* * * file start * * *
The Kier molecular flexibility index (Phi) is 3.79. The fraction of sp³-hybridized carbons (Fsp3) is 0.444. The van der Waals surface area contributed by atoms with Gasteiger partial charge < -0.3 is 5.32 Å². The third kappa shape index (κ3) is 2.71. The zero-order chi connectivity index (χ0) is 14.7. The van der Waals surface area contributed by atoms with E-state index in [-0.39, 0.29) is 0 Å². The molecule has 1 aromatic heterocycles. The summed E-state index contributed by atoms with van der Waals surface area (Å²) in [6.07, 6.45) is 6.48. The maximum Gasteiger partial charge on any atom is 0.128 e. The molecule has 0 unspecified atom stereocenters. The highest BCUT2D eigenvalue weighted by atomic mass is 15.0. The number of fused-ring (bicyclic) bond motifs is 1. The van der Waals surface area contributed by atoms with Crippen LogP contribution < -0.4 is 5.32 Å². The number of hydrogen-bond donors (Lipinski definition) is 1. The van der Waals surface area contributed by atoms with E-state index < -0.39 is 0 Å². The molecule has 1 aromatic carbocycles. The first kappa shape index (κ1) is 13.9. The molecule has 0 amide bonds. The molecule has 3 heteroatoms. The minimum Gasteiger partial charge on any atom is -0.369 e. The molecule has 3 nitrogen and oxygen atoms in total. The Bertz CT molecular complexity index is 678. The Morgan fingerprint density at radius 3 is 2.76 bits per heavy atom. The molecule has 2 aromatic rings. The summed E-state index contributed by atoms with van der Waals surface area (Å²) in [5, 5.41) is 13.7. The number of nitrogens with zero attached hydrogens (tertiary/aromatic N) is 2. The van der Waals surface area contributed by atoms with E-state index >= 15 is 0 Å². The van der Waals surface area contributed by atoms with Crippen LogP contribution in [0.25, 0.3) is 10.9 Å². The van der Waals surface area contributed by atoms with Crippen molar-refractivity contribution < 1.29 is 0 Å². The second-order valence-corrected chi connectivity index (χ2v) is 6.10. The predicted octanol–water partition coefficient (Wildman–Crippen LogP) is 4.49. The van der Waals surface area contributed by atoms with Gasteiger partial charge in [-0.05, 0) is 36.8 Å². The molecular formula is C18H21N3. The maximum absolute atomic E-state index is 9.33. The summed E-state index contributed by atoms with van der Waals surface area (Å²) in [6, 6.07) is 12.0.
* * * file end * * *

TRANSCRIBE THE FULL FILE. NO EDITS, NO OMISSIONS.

The Kier molecular flexibility index (Phi) is 3.79. The fraction of sp³-hybridized carbons (Fsp3) is 0.444. The van der Waals surface area contributed by atoms with Gasteiger partial charge < -0.3 is 5.32 Å². The third kappa shape index (κ3) is 2.71. The zero-order chi connectivity index (χ0) is 14.7. The van der Waals surface area contributed by atoms with E-state index in [-0.39, 0.29) is 0 Å². The molecule has 1 aromatic heterocycles. The summed E-state index contributed by atoms with van der Waals surface area (Å²) in [6.07, 6.45) is 6.48. The maximum Gasteiger partial charge on any atom is 0.128 e. The molecule has 0 unspecified atom stereocenters. The highest BCUT2D eigenvalue weighted by atomic mass is 15.0. The number of fused-ring (bicyclic) bond motifs is 1. The van der Waals surface area contributed by atoms with Crippen LogP contribution < -0.4 is 5.32 Å². The number of hydrogen-bond donors (Lipinski definition) is 1. The van der Waals surface area contributed by atoms with E-state index < -0.39 is 0 Å². The molecule has 1 aromatic carbocycles. The first kappa shape index (κ1) is 13.9. The molecule has 0 amide bonds. The molecule has 3 heteroatoms. The minimum Gasteiger partial charge on any atom is -0.369 e. The molecule has 3 nitrogen and oxygen atoms in total. The Bertz CT molecular complexity index is 678. The Morgan fingerprint density at radius 3 is 2.76 bits per heavy atom. The molecule has 2 aromatic rings. The summed E-state index contributed by atoms with van der Waals surface area (Å²) in [5, 5.41) is 13.7. The number of nitrogens with zero attached hydrogens (tertiary/aromatic N) is 2. The van der Waals surface area contributed by atoms with E-state index >= 15 is 0 Å². The van der Waals surface area contributed by atoms with Crippen LogP contribution in [0.25, 0.3) is 10.9 Å². The van der Waals surface area contributed by atoms with Crippen molar-refractivity contribution < 1.29 is 0 Å². The second-order valence-corrected chi connectivity index (χ2v) is 6.10. The predicted octanol–water partition coefficient (Wildman–Crippen LogP) is 4.49. The van der Waals surface area contributed by atoms with Gasteiger partial charge in [-0.05, 0) is 36.8 Å². The molecular formula is C18H21N3. The maximum absolute atomic E-state index is 9.33. The summed E-state index contributed by atoms with van der Waals surface area (Å²) in [6, 6.07) is 12.0.